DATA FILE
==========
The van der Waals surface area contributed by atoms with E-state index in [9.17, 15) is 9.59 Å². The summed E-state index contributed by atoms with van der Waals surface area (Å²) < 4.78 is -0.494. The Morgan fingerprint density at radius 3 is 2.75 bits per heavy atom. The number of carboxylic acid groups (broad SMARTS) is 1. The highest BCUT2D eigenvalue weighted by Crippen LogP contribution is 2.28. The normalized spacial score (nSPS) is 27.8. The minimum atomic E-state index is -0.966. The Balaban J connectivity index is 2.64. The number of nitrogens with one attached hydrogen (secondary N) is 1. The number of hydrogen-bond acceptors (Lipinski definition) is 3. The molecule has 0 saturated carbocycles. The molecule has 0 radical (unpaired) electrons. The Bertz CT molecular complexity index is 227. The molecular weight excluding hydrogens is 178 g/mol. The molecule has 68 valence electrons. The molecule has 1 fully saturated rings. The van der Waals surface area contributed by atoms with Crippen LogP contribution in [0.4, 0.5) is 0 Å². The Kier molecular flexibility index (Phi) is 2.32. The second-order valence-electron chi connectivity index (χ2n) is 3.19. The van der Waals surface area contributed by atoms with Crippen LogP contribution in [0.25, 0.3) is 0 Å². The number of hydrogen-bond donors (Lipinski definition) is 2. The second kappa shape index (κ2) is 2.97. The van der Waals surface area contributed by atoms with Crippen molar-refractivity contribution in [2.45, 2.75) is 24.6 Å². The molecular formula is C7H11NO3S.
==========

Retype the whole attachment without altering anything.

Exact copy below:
The van der Waals surface area contributed by atoms with E-state index in [9.17, 15) is 9.59 Å². The summed E-state index contributed by atoms with van der Waals surface area (Å²) < 4.78 is -0.494. The Morgan fingerprint density at radius 3 is 2.75 bits per heavy atom. The number of carboxylic acid groups (broad SMARTS) is 1. The highest BCUT2D eigenvalue weighted by Crippen LogP contribution is 2.28. The normalized spacial score (nSPS) is 27.8. The minimum atomic E-state index is -0.966. The Balaban J connectivity index is 2.64. The number of nitrogens with one attached hydrogen (secondary N) is 1. The number of hydrogen-bond acceptors (Lipinski definition) is 3. The molecule has 0 saturated carbocycles. The molecule has 0 radical (unpaired) electrons. The Bertz CT molecular complexity index is 227. The molecular weight excluding hydrogens is 178 g/mol. The molecule has 68 valence electrons. The molecule has 1 fully saturated rings. The van der Waals surface area contributed by atoms with Crippen LogP contribution in [0.4, 0.5) is 0 Å². The Kier molecular flexibility index (Phi) is 2.32. The second-order valence-electron chi connectivity index (χ2n) is 3.19. The van der Waals surface area contributed by atoms with Crippen LogP contribution in [0.25, 0.3) is 0 Å². The number of hydrogen-bond donors (Lipinski definition) is 2. The second kappa shape index (κ2) is 2.97. The van der Waals surface area contributed by atoms with Crippen molar-refractivity contribution in [2.45, 2.75) is 24.6 Å². The molecular formula is C7H11NO3S.